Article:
Nuclear-waste management is a multi-billion dollar problem, and the future of nuclear power will depend on its resolution. Four scenarios depict possible outcomes and impacts on the electric power...
The Blue Ribbon Commission’s best answer for the nuclear waste dilemma.
in February, Mike Telson, DOE’s former chief financial officer, said his budget committee and the OMB had engaged in “Talmudic” discussions of this issue—implying such discussions were complex and could’ve gone on forever. Likewise Joe Hezir, a senior official at OMB for decades, explained that budgeting rules have become more restrictive and adverse in the context of transferring funds to a fedcorp. He said:
Such budget conflicts, however, aren’t necessarily deal killers for funding a spent-fuel fedcorp. Bailey of TVA, for example, argues that the $25 billion corpus of the Nuclear Waste Fund isn’t immediately needed to initiate a fedcorp. Annual ratepayer fees would be adequate to get the fedcorp started, and the government could transfer the corpus of the fund to the fedcorp books later—or even leave the fund where it is, and use that fund in situ as an asset to secure bonds issued for financing the fedcorp’s work.
Step 4: Defined Liabilities
The major liability that arises in creating a fedcorp involves the federal government’s failure to meet its obligations under the NWPA to assume responsibility for managing spent fuel beginning in 1998. Several utilities and state regulatory agencies have successfully sued the government for compensation arising from its violation and their additional costs for onsite spent-fuel storage. Exposure to this liability would prove problematic for a spent-fuel fedcorp.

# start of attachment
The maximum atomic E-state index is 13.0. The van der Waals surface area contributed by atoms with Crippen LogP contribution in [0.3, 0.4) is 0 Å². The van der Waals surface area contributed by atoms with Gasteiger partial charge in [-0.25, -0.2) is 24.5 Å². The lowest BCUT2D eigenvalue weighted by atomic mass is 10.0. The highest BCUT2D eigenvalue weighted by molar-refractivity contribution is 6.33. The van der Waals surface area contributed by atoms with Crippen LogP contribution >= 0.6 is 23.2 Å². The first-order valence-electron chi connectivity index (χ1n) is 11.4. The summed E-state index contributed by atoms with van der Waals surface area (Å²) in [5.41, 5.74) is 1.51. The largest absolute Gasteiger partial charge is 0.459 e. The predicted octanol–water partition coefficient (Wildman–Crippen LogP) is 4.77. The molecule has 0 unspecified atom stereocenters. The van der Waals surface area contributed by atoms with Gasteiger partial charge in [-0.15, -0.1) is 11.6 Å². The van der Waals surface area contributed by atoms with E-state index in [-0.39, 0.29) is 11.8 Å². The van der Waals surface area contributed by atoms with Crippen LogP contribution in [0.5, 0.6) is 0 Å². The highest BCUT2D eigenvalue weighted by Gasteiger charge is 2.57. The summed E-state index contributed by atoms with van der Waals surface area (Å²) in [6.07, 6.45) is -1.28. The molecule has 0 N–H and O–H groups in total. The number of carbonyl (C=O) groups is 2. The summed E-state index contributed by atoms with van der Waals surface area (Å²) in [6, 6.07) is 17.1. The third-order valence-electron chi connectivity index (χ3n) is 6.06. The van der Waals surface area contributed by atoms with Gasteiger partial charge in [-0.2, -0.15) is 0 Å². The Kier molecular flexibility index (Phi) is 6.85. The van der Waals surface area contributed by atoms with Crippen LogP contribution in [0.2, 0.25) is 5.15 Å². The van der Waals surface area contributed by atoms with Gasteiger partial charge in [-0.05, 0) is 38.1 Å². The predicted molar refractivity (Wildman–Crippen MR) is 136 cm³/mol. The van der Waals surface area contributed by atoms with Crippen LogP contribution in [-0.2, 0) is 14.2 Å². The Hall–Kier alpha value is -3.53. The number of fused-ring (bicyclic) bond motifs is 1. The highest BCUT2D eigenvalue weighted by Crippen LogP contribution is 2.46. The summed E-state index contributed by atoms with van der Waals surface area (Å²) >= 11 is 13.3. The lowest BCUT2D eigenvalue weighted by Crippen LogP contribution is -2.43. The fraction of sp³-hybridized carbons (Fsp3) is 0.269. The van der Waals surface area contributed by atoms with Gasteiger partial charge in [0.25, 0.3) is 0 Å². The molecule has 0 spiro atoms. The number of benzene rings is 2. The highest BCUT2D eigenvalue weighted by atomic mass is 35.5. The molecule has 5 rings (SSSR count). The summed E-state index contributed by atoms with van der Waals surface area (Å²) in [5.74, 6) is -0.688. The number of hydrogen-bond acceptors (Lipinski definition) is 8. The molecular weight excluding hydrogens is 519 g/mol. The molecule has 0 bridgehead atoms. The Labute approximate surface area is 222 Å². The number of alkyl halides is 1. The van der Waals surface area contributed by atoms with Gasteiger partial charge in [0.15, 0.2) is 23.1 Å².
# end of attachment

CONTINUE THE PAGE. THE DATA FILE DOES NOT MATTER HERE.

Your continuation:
In his BRC testimony, Phil Sewell, senior vice president of USEC, reinforced the need to be precise in identifying liabilities and assets as a key component of a making a new fedcorp successful. Further, Bailey of TVA says that no matter where the responsibility lands, paying the federal government’s damages from the waste fund would be indefensible from a legal and policy standpoint. “Essentially [it would be] asking the utilities to pay for their own lawsuit victory,” he says. “Because the money they’re taking is the money we’re paying in. That makes no sense at all.”
And indeed, a federal court in 2002 ruled that settlements from these suits must come out of the Department of Treasury judgment fund, rather than from the Nuclear Waste Fund.
But a fedcorp could also find itself holding the bag for other federal liabilities. For example, DOE has spent more than $7 billion on Yucca Mountain, and that work carries certain liabilities and responsibilities. Arguably they rest with DOE, and not a new entity without any involvement at Yucca Mountain.
If a fedcorp is created, however, then at some point in the future it will assume liability under the NWPA for the federal obligation to take spent nuclear fuel. So in defining fedcorp’s liabilities, policy makers will need to establish a reasonable timeline during which NWPA liabilities transfer to the fedcorp.
Step 5: Collaborative Approach
The existing siting process, established by Congress in 1987, hasn’t worked. Instead, it has generated strong opposition from the State of Nevada, led by Senate Majority Leader Harry Reid (D-Nev.). Also, problems that were unknown when the Yucca Mountain site was selected—including water intrusion and cracks in the mountain—have raised issues about its appropriateness as a repository that must,